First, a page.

::

Circuits that we have. So if you think of how babies learn how children learn to navigate their world, it's through play and through movement. Think of how babies are learning. You know what their spatial environment.

::

Is and so that helps their brains to form and to wire. And when we're adults, we still can tap into that circuitry that we have. I call it our hidden superpower, to help us rewire and rechange those negative beliefs after we learn what our bodies are trying.

::

To communicate with us.

::

So when I work one-on-one with clients, we work with their individual personal negative beliefs, so we can get really deep into.

::

Peoples emotional angst and I really only do that when I work one-on-one with clients because I'm watching them to see to notice the signals that their body is giving, that they may not be aware of yet. And so some of those signals are like what happens with their shoulders. People's faces will start to grimace, peoples color changes.

::

Depending on if you're in fight or flight, or if you're in more of a Free State, color changes based on where blood flow is going, so I only do that when I work one-on-one with clients. When I'm in the group setting, I'll pick a theme and I'll keep it so it's running like a traditional yoga class. We do moves around it.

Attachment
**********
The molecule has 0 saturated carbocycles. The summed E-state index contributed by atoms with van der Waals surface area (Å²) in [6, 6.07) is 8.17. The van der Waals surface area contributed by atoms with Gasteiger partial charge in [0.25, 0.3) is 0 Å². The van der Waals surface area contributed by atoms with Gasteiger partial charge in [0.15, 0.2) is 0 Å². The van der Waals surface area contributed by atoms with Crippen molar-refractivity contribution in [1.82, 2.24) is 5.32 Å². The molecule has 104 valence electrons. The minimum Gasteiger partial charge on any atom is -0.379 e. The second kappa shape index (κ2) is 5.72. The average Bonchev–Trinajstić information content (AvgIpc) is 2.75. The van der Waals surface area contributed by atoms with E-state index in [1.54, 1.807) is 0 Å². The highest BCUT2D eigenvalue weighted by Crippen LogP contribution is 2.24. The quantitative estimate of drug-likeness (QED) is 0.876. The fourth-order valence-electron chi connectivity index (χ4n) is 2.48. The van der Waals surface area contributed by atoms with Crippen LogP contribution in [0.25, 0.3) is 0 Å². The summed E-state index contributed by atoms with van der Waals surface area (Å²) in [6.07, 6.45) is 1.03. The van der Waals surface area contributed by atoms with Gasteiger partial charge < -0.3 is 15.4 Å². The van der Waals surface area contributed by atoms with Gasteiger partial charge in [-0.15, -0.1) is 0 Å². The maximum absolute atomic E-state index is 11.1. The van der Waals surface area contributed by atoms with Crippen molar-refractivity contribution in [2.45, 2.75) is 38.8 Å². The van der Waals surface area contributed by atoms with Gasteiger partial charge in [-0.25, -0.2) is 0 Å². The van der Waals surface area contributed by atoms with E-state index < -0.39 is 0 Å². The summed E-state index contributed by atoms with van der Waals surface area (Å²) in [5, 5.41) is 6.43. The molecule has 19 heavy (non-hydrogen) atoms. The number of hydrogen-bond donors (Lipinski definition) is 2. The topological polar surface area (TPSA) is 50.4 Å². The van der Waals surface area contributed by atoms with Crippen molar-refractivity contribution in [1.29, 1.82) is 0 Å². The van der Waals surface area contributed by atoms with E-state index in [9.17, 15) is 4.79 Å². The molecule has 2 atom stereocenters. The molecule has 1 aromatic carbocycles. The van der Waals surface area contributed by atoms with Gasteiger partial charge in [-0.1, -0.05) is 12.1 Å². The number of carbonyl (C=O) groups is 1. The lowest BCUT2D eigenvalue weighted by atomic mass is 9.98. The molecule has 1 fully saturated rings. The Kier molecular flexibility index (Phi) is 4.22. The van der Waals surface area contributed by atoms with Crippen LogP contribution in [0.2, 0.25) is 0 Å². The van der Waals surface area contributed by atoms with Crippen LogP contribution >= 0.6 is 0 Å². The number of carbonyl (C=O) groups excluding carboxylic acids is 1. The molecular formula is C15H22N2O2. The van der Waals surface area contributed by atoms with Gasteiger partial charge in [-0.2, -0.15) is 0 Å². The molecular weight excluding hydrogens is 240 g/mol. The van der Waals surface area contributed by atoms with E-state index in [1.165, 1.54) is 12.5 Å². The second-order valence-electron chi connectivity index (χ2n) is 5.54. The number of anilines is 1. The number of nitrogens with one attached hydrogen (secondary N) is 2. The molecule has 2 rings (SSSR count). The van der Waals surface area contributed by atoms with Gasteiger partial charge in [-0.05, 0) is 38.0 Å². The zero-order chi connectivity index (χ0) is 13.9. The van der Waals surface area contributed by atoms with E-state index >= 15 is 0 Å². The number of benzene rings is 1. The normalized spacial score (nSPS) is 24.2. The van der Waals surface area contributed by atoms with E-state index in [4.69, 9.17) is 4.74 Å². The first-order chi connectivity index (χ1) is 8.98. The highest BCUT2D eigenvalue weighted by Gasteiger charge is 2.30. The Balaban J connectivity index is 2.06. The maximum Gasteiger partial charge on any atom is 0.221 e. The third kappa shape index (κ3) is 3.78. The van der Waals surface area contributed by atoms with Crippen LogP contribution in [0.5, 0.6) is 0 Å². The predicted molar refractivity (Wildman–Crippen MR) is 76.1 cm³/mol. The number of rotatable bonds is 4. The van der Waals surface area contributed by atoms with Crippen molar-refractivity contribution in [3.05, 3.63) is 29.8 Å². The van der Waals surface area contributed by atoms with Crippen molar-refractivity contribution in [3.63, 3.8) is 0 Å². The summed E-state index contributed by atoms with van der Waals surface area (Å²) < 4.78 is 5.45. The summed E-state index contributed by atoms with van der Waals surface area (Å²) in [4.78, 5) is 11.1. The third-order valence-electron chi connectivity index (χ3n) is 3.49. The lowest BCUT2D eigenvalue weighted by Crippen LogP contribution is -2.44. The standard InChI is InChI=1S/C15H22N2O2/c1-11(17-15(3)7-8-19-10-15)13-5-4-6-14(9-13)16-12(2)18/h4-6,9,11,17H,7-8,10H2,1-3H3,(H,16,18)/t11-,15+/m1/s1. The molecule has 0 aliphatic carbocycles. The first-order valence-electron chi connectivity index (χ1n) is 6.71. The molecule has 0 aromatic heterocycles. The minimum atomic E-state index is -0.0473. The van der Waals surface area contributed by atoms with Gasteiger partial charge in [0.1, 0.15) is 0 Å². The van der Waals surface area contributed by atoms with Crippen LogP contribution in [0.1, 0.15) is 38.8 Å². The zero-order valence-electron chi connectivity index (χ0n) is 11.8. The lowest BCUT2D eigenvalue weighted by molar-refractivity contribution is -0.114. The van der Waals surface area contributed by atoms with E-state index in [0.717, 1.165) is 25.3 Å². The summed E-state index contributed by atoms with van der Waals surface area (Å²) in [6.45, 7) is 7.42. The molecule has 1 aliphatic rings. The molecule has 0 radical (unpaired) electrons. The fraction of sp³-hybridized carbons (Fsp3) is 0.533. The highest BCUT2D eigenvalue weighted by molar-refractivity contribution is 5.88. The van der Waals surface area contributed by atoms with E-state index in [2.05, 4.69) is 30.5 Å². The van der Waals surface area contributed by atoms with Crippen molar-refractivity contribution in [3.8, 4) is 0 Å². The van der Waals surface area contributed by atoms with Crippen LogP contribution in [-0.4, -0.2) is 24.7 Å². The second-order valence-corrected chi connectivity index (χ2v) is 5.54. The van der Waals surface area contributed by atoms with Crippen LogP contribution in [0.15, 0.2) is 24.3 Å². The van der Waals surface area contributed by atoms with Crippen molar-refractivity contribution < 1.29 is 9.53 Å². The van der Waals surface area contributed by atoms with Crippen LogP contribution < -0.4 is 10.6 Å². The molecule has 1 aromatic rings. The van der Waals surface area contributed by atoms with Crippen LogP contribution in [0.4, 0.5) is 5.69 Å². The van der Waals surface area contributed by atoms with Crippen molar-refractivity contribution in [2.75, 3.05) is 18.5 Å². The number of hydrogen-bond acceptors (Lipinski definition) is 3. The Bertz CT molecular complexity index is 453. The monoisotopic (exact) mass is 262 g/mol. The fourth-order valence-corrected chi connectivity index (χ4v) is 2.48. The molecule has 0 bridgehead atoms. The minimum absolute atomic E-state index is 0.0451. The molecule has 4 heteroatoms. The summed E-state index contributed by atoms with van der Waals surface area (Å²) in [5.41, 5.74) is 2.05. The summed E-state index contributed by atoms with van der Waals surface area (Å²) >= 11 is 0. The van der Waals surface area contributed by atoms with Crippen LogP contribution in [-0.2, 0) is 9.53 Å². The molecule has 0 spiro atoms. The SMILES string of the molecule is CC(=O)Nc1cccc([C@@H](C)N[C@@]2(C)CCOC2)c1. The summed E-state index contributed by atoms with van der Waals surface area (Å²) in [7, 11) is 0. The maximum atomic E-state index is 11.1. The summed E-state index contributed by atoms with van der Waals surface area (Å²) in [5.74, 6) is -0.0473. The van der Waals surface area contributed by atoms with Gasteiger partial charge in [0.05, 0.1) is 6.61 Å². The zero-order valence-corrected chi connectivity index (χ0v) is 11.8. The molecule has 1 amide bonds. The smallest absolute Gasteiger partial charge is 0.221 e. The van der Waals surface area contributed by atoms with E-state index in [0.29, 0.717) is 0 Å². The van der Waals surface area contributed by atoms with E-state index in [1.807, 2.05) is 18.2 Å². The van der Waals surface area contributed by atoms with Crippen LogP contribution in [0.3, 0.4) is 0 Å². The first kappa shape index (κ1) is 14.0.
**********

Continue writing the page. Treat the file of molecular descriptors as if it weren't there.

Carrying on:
::

And people have the space to experience whatever they're experiencing, but we don't delve super deep into people's individual negative beliefs that they carry.

::

Interesting so.

::

I would.

::

Postulate. Open it that way that it would be best to move from the personal coaching into the group coaching so that you have an opportunity to address the trauma portion before you move into the group setting where you can like.

::

Bit more ingrained into your whole body system.

::

I leave it up to the person's individual nervous system how they're feeling. Sometimes people feel really uncomfortable jumping deeply into their own trauma. They're not quite ready for it. They need to see, like, start to feel comfortable with feeling sensory information in a safe way. And so in that instance, I would recommend starting with the group.

::

Because it gives people a chance to start to learn. OK, I can be in control.

::